Steve S. | Tutoring in Precalculus, Trig, and Differential CalculusTutoring in Precalculus, Trig, and Diffe...

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Find the limit of 3x^(2x) as x approaches to 0+.

That's not right, guys. Have you tried to graph it? With GeoGebra it looks like part of a parabola opening up with vertex at (0.36788, 1.43743).

If you put a point on the function and slide it toward 0 from the right it disappears at x = 0; so there’s a hole there. If you move it very close to 0 you get (0.00172952010749865, 2.93472308532316).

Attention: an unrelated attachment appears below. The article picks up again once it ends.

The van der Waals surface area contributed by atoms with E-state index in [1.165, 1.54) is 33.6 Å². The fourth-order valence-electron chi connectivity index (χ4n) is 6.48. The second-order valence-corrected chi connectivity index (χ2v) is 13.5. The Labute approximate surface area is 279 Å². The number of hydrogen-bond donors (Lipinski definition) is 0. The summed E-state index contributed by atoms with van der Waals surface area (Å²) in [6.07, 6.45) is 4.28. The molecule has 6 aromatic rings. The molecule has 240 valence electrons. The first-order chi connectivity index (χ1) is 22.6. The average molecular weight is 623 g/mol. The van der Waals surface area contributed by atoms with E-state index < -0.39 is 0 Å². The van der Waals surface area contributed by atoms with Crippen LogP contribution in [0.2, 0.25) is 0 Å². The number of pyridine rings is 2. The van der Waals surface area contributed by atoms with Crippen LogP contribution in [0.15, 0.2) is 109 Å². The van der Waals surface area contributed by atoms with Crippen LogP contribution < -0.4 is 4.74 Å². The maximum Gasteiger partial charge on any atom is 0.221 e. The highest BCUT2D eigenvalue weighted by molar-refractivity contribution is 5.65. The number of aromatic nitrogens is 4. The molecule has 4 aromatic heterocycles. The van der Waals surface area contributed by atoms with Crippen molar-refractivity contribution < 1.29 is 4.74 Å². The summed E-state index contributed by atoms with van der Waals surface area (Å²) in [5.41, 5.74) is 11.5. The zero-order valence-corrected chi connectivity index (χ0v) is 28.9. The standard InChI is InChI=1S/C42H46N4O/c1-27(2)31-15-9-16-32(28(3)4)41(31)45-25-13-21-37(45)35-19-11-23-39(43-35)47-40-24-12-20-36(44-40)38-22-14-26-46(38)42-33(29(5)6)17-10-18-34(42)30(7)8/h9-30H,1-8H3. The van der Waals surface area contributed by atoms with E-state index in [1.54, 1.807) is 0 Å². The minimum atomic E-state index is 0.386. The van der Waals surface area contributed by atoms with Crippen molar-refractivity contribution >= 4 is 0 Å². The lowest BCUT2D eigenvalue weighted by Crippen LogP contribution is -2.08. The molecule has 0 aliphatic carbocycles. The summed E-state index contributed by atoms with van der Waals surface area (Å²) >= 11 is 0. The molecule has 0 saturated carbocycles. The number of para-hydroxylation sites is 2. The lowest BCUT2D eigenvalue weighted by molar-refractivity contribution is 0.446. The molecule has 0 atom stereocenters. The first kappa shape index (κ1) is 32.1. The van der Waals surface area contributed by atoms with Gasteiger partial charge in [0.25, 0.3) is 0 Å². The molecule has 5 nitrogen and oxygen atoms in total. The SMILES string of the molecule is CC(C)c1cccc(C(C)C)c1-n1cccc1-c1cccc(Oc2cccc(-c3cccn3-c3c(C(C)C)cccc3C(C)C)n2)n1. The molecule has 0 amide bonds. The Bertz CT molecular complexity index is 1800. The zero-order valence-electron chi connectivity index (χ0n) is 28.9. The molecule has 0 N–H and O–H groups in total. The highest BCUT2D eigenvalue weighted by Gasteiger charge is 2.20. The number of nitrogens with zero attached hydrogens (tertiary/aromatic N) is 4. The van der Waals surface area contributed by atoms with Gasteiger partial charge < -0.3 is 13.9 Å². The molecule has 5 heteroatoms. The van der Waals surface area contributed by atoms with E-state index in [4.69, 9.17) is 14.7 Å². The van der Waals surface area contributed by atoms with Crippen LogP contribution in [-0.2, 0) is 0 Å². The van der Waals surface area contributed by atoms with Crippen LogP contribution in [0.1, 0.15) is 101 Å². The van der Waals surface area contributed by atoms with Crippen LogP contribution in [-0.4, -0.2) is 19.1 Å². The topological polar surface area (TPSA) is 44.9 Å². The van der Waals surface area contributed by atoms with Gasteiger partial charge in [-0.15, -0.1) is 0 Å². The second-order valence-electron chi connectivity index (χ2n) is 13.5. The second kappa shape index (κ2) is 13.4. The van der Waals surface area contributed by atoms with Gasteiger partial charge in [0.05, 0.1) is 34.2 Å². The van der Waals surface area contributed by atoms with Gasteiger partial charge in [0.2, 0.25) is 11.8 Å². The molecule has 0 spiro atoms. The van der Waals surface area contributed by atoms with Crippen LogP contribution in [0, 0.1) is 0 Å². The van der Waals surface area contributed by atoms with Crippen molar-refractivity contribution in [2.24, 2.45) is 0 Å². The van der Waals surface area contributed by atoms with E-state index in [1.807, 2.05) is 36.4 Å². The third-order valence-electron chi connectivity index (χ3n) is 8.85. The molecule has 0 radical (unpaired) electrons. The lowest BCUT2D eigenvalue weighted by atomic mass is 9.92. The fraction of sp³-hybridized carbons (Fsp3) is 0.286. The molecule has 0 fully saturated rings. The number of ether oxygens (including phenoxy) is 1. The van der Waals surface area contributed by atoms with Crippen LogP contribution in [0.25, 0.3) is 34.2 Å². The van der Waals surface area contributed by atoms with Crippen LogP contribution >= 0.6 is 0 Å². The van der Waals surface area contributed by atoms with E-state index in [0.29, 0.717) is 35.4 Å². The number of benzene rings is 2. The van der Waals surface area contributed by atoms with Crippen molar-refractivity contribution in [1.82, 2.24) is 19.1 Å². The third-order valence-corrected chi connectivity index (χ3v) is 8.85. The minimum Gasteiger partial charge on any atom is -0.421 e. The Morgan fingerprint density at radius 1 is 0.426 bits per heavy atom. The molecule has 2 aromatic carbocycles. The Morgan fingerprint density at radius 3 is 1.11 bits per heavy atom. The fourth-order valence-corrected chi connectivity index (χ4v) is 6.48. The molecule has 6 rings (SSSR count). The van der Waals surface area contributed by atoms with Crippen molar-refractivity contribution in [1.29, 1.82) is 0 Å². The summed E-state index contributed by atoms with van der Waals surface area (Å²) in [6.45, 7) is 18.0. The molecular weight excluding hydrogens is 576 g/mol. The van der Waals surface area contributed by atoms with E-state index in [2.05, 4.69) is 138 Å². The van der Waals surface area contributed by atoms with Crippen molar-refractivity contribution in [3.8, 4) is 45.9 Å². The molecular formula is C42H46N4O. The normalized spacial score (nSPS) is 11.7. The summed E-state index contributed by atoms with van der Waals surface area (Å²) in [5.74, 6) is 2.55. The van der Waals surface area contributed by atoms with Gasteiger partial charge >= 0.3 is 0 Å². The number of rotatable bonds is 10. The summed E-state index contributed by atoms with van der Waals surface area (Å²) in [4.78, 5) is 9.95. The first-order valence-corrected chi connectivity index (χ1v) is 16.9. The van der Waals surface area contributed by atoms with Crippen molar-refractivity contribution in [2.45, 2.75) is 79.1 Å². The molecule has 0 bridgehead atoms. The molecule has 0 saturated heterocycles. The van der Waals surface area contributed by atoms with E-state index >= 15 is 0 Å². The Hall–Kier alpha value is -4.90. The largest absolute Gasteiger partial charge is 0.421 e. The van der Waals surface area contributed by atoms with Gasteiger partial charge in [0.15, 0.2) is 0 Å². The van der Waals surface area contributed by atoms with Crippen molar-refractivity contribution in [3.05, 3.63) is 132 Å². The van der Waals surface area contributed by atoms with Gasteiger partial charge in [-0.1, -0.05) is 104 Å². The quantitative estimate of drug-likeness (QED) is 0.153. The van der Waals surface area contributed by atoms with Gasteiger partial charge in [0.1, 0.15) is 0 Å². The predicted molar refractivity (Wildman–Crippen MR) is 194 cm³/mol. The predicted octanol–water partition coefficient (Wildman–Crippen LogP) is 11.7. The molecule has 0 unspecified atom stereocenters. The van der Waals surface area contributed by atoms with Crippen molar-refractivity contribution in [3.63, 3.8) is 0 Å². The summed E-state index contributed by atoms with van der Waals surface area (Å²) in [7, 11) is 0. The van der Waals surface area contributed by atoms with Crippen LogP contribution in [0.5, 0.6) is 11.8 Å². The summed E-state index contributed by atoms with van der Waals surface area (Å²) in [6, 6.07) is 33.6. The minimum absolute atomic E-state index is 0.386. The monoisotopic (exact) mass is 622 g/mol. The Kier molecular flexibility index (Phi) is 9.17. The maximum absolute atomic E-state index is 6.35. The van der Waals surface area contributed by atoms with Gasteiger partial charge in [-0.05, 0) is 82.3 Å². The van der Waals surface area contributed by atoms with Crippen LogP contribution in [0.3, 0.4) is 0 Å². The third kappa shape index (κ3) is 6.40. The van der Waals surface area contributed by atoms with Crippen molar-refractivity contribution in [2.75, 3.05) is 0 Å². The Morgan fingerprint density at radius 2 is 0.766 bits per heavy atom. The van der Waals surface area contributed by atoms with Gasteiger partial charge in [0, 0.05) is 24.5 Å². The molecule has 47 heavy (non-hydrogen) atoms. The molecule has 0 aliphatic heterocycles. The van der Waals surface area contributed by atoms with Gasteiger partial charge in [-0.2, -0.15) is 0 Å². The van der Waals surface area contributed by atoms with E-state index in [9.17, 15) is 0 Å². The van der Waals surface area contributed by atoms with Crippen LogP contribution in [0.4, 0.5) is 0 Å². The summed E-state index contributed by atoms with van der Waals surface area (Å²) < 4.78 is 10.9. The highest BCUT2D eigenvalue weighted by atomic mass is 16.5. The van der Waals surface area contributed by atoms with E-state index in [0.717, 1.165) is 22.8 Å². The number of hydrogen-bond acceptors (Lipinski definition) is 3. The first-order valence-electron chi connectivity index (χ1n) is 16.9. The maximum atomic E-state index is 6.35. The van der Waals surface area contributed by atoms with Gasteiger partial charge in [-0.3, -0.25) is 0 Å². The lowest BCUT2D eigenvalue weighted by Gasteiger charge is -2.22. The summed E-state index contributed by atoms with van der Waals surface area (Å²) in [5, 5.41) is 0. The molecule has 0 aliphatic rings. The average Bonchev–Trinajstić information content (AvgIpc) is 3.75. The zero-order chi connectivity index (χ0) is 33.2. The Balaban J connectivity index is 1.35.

So the limit of 3x^(2x) as x approaches 0+ (from the right) is approximately 2.93472308532316.
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I found that we need to convert to logarithms and manipulate them into an indeterminate form in order to use L'Hopital's Rule.

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